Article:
Financial incentives are available to landholders who want to protect wetlands on private land in the Goulburn Broken Catchment.
Goulburn Broken Catchment Management Authority (CMA) project manager Jim Castles said the project, which is funded by the Victorian Government, is aimed at protecting sensitive wetland/swamp areas by fencing to restrict stock access at times when the wetlands are at risk from damage by stock.
“Stock can cause considerable damage to wetlands when they are wet, so it is really important to exclude stock at certain times of the year.” Mr Castles said.
“We can assist landholders with financial incentives to assist with the costs associated with fencing and the installation of stock troughs or dams, as wetland areas are often used as watering points for stock.”
Mr Castles said Wetlands on private agricultural land provide habitat for a diverse range of invertebrates, reptiles, mammals and birds, and act as a natural filter to cleanse water of sediments and pollutants before it enters other waterways.
“Many of our wetlands have been destroyed by overgrazing and have been drained, ploughed and leveled out, so the wetlands that remain are very important to the Catchment’s health.” He said. “We provide funding to landholders to help them manage these important ecosystems to improve their condition and resilience, and we offer a management plan as part of the deal.”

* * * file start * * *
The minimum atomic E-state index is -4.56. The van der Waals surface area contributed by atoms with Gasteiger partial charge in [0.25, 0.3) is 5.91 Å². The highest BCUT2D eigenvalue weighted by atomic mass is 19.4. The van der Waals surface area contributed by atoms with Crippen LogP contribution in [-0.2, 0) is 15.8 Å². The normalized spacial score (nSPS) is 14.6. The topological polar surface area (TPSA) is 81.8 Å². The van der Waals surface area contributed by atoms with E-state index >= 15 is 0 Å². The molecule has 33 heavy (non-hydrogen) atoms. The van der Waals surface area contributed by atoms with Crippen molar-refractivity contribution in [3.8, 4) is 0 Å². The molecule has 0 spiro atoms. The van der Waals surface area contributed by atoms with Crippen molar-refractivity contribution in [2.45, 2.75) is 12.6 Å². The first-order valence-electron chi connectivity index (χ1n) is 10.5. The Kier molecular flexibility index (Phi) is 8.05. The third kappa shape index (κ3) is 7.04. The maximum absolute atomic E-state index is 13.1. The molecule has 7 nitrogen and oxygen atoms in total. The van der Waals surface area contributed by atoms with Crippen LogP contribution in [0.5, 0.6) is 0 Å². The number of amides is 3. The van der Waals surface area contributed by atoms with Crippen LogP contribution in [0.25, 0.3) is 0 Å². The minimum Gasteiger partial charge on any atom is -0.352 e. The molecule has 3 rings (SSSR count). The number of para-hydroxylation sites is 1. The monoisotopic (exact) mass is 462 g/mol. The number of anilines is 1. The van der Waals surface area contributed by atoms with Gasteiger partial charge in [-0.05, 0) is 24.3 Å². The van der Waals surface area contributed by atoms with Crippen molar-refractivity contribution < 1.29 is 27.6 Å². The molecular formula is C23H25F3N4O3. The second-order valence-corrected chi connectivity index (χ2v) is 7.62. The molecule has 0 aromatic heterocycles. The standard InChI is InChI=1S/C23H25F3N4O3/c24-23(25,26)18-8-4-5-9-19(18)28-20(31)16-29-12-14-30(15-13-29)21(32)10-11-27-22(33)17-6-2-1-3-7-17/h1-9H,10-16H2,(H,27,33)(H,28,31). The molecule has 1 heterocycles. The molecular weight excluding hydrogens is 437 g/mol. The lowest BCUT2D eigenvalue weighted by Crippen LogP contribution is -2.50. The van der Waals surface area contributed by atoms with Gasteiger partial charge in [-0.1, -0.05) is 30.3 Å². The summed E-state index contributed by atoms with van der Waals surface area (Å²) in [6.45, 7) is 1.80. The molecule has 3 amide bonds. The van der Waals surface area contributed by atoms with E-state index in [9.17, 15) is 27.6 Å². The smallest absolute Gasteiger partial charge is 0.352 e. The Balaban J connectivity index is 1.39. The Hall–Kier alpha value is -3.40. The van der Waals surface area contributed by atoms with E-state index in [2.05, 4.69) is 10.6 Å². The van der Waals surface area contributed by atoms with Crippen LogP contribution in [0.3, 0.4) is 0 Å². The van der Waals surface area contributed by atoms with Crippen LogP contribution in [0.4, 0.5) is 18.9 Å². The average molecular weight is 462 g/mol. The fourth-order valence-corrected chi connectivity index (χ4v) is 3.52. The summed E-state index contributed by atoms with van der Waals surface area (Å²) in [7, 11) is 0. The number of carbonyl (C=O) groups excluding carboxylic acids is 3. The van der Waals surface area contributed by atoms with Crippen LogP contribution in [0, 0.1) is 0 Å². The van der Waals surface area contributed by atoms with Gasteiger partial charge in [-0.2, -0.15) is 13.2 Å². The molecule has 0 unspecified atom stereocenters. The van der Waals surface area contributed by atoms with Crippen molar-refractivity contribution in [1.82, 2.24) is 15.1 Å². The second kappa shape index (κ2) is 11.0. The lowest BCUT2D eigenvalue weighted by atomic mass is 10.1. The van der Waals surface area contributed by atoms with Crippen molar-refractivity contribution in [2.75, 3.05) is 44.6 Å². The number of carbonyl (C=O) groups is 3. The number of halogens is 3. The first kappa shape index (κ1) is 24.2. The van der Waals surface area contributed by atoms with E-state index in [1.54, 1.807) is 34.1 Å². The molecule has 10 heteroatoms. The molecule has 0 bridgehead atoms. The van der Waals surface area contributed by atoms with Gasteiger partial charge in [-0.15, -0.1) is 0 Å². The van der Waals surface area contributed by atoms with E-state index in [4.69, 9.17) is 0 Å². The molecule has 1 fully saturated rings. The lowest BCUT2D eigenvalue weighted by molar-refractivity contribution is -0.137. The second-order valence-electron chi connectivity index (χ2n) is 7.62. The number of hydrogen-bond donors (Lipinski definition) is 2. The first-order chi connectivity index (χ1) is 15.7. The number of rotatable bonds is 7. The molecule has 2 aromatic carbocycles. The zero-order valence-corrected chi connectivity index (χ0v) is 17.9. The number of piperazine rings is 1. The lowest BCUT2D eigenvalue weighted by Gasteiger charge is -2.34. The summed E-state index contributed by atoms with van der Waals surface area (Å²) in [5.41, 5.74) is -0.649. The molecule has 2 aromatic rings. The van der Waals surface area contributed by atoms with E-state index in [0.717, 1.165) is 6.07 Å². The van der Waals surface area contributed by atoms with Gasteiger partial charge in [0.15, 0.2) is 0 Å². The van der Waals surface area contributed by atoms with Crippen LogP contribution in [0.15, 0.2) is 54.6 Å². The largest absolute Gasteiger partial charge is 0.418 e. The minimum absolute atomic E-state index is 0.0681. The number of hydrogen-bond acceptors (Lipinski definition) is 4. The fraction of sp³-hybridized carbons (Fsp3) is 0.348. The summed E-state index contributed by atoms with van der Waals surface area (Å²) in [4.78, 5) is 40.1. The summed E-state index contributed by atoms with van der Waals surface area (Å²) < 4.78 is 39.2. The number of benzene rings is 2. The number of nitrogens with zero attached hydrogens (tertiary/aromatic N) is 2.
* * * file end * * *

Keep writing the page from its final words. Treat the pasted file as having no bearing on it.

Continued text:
Around 80 percent of wetlands in Victoria are on private land and are less likely to be linked to a river floodplain than some public land wetlands. They are often small and temporary in nature and they often dry out in summer and fill up again during winter rains.
“Many landholders are unaware of the importance of these wetlands, and often think of them as the ‘boggy area down the back’ or ‘crab hole county’, rather than as fragile important ecosystems.” Mr Castles said. “If these areas are managed properly they really can be biodiversity hot spots.”
For more information about the project or to organise an obligation free site visit phone Jim Castles on 5822 7700 or email email@example.com
Photo: Dickie Swamp - One of our better wetlands